Love and Discernment
The Love of the World (2:15-17)
It is strange to hear the apostle whose most famous words are about how much “God so loved the world...” (Jn. 3:16) also write that God’s people should not love the world. The problem, of course, is that the term world (Greek: cosmos) is used in several different ways. Here in 1 John, the context makes clear that the apostle means that God’s people should not be drawn into the carnal things that make up the power structures and fleshly desires of “the world.”
John’s description of the world here is reminiscent of the original sin: “When the woman saw that the tree was good for food, and that it was a delight to the eyes, and that the tree was to be desired to make one wise, she took of its fruity and ate...” (Gen. 3:6). To love “the world” is to transcend the good and proper uses of the body and of material and to make them gods.
The term “antichrist” is an extremely popular word in Christianity, because he is a major character in the End Times narrative. The problem with this is that much of this information is assumed and misunderstood by many.
"Antichrist" only appears in John’s letters. This term appears in John’s letters to refer not to one person or ruler who is to come, but to many false teachers whom he feared were leading the people of the church astray. For that reason, it may be helpful to use the Hebrew form of the word “Christ” and think of these false teachers (and the spirit of these false teachers) as anti-Messiah. The complex world of the first century was full of people claiming that God was acting at last in this way, in that way, through this movement, or through that leader.
For John, an anti-Messiah is anyone who opposes the truth about Jesus and teaches that which is contrary to the fullness of the gospel. Three things are generally true for John about anti-Messiahs:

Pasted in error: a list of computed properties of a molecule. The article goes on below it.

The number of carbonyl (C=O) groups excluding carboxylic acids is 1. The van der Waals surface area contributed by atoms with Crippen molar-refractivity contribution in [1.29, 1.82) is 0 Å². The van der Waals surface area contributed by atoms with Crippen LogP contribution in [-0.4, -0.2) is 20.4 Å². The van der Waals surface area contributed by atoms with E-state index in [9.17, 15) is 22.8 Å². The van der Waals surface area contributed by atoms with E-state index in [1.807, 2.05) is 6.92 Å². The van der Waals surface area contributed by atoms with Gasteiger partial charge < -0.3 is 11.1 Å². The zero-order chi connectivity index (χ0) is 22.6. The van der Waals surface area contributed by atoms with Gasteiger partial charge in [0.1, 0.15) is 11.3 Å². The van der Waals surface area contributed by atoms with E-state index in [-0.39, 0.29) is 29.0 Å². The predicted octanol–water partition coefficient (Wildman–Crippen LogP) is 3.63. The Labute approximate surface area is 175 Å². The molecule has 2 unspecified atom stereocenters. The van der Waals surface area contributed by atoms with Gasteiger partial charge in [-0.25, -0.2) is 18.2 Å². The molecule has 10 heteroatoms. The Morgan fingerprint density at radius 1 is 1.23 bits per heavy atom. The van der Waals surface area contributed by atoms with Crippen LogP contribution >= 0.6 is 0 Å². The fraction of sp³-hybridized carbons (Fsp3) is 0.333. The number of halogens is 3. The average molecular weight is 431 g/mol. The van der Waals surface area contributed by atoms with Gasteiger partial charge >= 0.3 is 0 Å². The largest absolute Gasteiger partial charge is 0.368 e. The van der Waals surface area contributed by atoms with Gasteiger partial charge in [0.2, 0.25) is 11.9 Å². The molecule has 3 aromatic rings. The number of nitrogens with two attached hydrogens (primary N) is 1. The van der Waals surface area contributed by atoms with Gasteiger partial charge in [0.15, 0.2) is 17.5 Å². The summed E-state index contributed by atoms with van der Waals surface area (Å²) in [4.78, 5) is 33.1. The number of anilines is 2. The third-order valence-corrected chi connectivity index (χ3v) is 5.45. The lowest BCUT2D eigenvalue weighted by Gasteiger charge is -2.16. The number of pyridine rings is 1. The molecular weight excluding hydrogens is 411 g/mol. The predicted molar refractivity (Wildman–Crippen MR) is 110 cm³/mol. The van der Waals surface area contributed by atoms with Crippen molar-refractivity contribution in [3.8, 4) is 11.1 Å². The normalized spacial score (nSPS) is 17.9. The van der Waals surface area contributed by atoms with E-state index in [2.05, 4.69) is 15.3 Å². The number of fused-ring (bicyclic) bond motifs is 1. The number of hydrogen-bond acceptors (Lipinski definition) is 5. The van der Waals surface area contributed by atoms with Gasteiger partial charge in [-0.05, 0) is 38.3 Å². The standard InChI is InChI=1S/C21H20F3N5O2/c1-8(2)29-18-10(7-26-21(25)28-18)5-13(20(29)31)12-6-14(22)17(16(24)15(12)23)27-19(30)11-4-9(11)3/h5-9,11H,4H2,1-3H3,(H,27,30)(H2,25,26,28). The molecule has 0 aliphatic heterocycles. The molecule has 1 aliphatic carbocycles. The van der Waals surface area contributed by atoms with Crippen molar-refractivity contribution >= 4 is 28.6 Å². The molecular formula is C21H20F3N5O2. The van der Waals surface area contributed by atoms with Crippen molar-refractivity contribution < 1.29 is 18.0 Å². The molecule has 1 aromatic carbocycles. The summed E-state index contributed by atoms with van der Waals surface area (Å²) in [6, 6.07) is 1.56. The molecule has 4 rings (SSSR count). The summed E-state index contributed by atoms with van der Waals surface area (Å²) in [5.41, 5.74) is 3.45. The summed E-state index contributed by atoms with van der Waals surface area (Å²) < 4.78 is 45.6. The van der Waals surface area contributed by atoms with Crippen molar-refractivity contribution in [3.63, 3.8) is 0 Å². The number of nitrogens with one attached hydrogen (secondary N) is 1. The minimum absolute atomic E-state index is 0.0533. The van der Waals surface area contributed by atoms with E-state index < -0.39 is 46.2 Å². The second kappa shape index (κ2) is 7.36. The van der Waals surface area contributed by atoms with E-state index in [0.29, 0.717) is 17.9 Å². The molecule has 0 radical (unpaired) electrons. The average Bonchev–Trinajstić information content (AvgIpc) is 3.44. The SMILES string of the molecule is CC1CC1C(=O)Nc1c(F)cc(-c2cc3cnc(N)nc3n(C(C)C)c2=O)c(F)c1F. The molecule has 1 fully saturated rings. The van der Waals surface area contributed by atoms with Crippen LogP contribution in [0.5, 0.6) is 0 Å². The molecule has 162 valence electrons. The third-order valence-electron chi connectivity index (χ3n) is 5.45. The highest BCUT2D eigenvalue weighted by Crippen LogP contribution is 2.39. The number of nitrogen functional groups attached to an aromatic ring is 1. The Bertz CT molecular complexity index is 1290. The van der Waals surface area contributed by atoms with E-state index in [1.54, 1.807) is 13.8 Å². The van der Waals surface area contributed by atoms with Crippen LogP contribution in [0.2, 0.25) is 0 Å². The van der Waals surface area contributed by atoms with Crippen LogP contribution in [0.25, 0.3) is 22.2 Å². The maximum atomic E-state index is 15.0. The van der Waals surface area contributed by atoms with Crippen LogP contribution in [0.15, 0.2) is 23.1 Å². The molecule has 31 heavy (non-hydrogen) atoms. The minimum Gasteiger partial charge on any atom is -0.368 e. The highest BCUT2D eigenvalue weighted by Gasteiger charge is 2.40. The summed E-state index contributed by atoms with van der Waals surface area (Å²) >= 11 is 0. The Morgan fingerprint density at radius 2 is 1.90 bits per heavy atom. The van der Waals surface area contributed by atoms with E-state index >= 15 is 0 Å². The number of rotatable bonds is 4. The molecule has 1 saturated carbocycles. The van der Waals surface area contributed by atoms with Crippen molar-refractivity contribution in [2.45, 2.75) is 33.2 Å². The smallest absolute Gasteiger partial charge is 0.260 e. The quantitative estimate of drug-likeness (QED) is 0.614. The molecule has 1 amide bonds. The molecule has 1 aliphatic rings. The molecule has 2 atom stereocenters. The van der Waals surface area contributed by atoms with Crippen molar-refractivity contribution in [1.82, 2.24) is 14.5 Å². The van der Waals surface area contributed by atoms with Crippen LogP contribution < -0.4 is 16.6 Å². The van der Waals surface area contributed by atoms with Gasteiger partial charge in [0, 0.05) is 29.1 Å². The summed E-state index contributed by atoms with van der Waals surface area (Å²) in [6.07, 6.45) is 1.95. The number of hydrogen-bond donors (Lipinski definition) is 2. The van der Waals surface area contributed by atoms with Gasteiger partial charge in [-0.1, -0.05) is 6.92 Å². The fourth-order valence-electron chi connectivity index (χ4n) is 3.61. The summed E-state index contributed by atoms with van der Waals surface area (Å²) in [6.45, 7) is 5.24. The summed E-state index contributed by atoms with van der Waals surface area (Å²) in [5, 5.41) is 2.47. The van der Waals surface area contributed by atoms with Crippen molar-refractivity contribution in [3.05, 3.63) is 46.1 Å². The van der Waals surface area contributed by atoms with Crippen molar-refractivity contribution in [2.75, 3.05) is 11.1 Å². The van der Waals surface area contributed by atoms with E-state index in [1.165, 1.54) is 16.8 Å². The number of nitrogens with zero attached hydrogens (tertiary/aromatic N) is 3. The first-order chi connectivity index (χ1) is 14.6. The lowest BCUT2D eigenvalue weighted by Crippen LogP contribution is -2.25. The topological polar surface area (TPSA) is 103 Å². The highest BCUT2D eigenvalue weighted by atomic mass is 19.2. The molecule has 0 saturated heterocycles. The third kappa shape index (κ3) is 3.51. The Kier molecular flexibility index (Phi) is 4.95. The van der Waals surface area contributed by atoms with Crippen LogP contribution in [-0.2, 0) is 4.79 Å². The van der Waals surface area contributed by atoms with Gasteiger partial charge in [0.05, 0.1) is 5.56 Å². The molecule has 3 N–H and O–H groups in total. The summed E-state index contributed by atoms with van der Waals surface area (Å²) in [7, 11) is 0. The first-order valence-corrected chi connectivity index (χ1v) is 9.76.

1. They are not truly anointed. The term “Christ” literally means “the anointed one.” Unlike Jesus (the anointed one), these false teachers who lead people astray are not truly empowered or filled by the Spirit of God.
2. They usually appear to be “part of us.” For John, anti-Messiahs are not immediately obvious because they appear to be part of the Body. Like the most dangerous beast in Revelation 13, they “look like the lamb but speak like a dragon” (13:11).
3. Those who possess the spirit of the anti-Messiah will always be present in the world. Therefore, the church must always be on its guard.
Once again, Christian pop culture has taken a complex term and oversimplified it. Whenever we hear the term "Last Hour" we immediately think, "the end of the world."
The Last Hour is actually referring to an inter-advent time. To understand this, we need a quick lesson in Jewish theology. The Jews believe that we are living in a linear timeline (there's a beginning and an end). Our current timeline will end when the Messiah arrives. Once He comes, the "Time to Come" will begin (this coming age has numerous labels, such as "New Creation," "heaven on earth," etc.). The twist in this story is that the Messiah arrived early. So, instead of a clean two-part timeline, there is now an overlap in the middle.
This overlap time is called the inter-advent time. When Jesus arrived, the then-timeline was overlapped by the next-timeline. We are living in both timelines today. In other words, Jesus announced that He's coming again, and when He does, the old timeline will end, and the new timeline will prevail. Since no-one knows when the Second Coming is going to happen, the overlapped time was nicknamed, "The Last Hour."
Jesus Has Come in Flesh (2:22-23; 4:2-3)
Many of the Gnostic (more on the Gnostics in my previous post) opponents of John struggled to accept the incarnation (that Jesus had a real physical body). Gnostics believed that physical bodies are bad and spirit is good. Therefore, How, they asked, could an unchangeable God become part of mutable flesh? Some Gnostics even went so far as to claim that Jesus only appeared to be human but that he was actually a spirit.
Throughout this letter John emphasizes that Jesus was truly flesh. This one who was from the beginning has been heard, seen, touched, and experienced. Jesus, the incarnate one, has entered into and redeemed life in the flesh.
The Discernment of the Spirit (2:24-25; 4:4-6)
There is a great challenge that emerges from this text. The difficulty the people of God had in the first century (and continue to have in the twenty-first) is learning to discern how to “be in the world but not be of it” or how to “glorify God with our bodies.” Life in the Spirit (living life in balance) is not an easy proposition. It requires for the Body of Christ a unique, divinely gifted form of discernment.
How can the Body of Christ learn discernment?
1. The people of God discern in Christ. The fullness of the Father’s revelation ends with Jesus. Whatever is counter-Jesus is anti-Messiah.
2. The church discerns in community. John’s instructions are addressed to the church in community. The Body of Christ prayerfully discerns together the will of God.
3. God’s people discern the truth in the power of the Spirit. The anointed one (the Christ) has anointed his people with the same Spirit. God has promised to give his people an inner power necessary for life to be complete.